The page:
What to do about Air Travel and all the supplies we have?

As a newly diagnosed Type 1(last week), I’ll be travelling to Colorado in August(from Virginia). Questions I have. Security…what will I need to do about my Lantus pens? BG monitor, etc? Does it all go through security? How do you handle injecting in public? The time of the flight corresponds with that. How about time zone changes and medicating. Stay with east coast time with injecting and eating??? I feel so stupid asking these questions. I feel like I should already know this. Please add anything else you think might be helpful.

This is new territory for you so don’t feel bad having to ask a question like this. With all the new TSA rules, even a D vetran like me has to ask questions sometimes :slight_smile: First of all, contact your doctor for a letter that lists all your prescriptions, including your lancets and pens. Most docs have a form letter that takes them no time to put together a letter for you. Pack your D supplies in your carry on bag. I usually keep all my D supplies in quart size ziplocs, with the prescription label from the pharmacy on the items. I can’t tell you how many people have packed their supplies in their checked luggage and the luggage got lost. Make sure to bring plenty of snacks and fast acting glucose with you. Make sure you have plenty of test strips. Tell the people at the security gate that you have diabetes and that you are carrying your medical supplies. Some airports don’t care and just do a standard xray on your stuff just like they do for everyone, some will make you pull all your stuff out of your carry on bag. Either way you will just get passed through the line with little issue.

As far as changing your schedule due to the time zone difference, how long will you be in CO? Since it is only a couple of hours difference, I personally would just adjust to the time zone I am in. I am interested to see what others suggest on this question since I am no expert on this question :slight_smile: As far as injecting in public, if you are not comfortable doing that, then do it in the car or a bathroom. Keep in mind at a restaurant the table will block others from seeing you inject in the abdomen so I use to do it all the time when I was on shots.

You will do fine on this adventure, I know it.

I recently flew for the first time with pump and all supplies. I had a letter from my doc and all my supplies in a back pack that went through the xray machine. They did not even ask me about it. The inspected my bag because my liquid makeup wasn’t in a see through bag but nothing about my needles and insulin vials.
I have never minded injecting in public. I dont like to go to the bathroom to do it so I do it anywhere I am, but we are all different about that. With time zone you may want to ask your doc about that and get a letter from her for the airport just to be on the safe side.

I’ve never had any trouble. Be sure and tell them when your going through security that your diabetic and you have diabetic supplies with you. I usually take everything I need for the trip with me rather than putting those items in checked luggage. Make sure you have a way to keep stuff cool, if you won’t have access to a refrigerator or freezer those instant ice packs they use in first aid kits can work pretty well, in fact they may get too cold. If you don’t have a medic alert ID (card, jewelry*, or both) of some sort make sure you have one before you travel. Oh, and don’t forget your snacks, since most flights no longer offer food.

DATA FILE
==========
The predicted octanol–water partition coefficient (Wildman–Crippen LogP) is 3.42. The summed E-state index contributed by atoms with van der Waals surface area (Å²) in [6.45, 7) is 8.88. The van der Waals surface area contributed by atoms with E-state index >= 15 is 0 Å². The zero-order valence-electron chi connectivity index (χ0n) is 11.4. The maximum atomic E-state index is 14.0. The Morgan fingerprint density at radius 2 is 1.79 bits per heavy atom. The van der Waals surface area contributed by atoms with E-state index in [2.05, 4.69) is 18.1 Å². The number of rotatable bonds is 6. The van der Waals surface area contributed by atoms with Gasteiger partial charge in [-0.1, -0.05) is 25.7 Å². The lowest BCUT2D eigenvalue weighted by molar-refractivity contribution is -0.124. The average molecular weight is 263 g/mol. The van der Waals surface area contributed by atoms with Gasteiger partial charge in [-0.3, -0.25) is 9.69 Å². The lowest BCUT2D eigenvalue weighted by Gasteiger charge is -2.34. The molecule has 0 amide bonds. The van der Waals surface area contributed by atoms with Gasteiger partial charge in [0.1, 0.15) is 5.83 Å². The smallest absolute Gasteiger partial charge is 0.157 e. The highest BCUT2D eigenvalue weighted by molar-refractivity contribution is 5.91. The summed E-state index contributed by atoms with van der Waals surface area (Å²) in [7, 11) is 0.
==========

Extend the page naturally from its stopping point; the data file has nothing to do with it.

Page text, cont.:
*James Avery has some really nice ones and they prioritize the medic alert engraving. I just order the charm with a chain and received it in about a week http://search.jamesavery.com/?q=medic+alert&Submit=SEARCH&search_originated=1


Welcome to the club. You’ve already received excellent advice so I won’t bother to repeat it. You’re going to be fine.

The time zone change shouldn’t be a big deal. Inject on your schedule until you get there. Once there, inject on local time.

As for injecting in public - it’s a matter of your comfort level. Sitting in a cramped airplane next to a stranger might be too uncomfortable if you’re new at this. Either go to the restroom (get an aisle seat!) or take your injection a little early or a little late. An hour either side won’t make much difference.

If you’re having a meal on the flight, try to find out what it will be and calculate an estimate of the carbs. From personal experience I’d estimate the carbs in an airline sandwich or lunch roll at 15-20g given the skimpy size. But if you want total control, pack your own meal.

You’ll be fine. Have a good trip and report back!


a member here, Tim, posted a link to the TSA’s own website with all the regulations - here - I found it very helpful.

Thank you all so much for responding. It’s nice to know I don’t have to figure this all out on my own.

Like the Frio cases for carrying insulin when I travel:) Also keep everything together in my carry on for TSA to look at. Keep as much in original packing w/ prescription information and since I am on a pump, I also carry a letter from my doc that lists everything I use and have scripts for. Usually just takes one trip to get you organized…then it is much easier:) Take care and have a wonderful time!

If you do choose to adjust your Lantus (I think it is up to you if you want to or not), then you should do it step by step. Inject 1-2 hours later one day, then 1-2 hours later the next day until you are at the right time. I hope this makes sense (as I’m not sure that I explained it well!)

Also, I always bring twice as many supplies as I actually need. And I put some supplies in the checked luggage and some in my carry-on. But I keep ALL insulin with me (in the Frio wallet-- I highly recommend these!!)